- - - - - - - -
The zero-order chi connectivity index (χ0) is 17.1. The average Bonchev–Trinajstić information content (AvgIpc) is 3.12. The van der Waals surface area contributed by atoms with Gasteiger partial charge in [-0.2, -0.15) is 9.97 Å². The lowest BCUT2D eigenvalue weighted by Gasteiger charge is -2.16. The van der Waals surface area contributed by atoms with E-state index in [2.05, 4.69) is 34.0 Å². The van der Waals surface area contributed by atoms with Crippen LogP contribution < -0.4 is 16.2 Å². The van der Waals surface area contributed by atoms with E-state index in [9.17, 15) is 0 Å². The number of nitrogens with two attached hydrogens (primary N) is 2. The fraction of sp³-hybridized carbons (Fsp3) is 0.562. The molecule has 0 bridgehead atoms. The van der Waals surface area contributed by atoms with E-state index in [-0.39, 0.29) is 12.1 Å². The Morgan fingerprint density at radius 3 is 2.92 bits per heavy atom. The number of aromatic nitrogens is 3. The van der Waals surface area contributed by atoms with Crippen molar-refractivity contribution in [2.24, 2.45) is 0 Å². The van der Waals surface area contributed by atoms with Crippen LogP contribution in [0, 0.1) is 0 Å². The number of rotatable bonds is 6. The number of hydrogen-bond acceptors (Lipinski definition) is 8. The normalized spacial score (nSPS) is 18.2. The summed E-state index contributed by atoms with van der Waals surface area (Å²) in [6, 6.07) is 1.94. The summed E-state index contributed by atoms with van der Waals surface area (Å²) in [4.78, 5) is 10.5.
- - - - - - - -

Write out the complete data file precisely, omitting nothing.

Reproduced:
The zero-order chi connectivity index (χ0) is 17.1. The average Bonchev–Trinajstić information content (AvgIpc) is 3.12. The van der Waals surface area contributed by atoms with Gasteiger partial charge in [-0.2, -0.15) is 9.97 Å². The lowest BCUT2D eigenvalue weighted by Gasteiger charge is -2.16. The van der Waals surface area contributed by atoms with E-state index in [2.05, 4.69) is 34.0 Å². The van der Waals surface area contributed by atoms with Crippen LogP contribution < -0.4 is 16.2 Å². The van der Waals surface area contributed by atoms with E-state index in [9.17, 15) is 0 Å². The number of nitrogens with two attached hydrogens (primary N) is 2. The fraction of sp³-hybridized carbons (Fsp3) is 0.562. The molecule has 0 bridgehead atoms. The van der Waals surface area contributed by atoms with E-state index in [-0.39, 0.29) is 12.1 Å². The Morgan fingerprint density at radius 3 is 2.92 bits per heavy atom. The number of aromatic nitrogens is 3. The van der Waals surface area contributed by atoms with Crippen molar-refractivity contribution in [2.24, 2.45) is 0 Å². The van der Waals surface area contributed by atoms with Crippen LogP contribution in [0, 0.1) is 0 Å². The number of rotatable bonds is 6. The number of hydrogen-bond acceptors (Lipinski definition) is 8. The normalized spacial score (nSPS) is 18.2. The summed E-state index contributed by atoms with van der Waals surface area (Å²) in [6, 6.07) is 1.94. The summed E-state index contributed by atoms with van der Waals surface area (Å²) in [4.78, 5) is 10.5.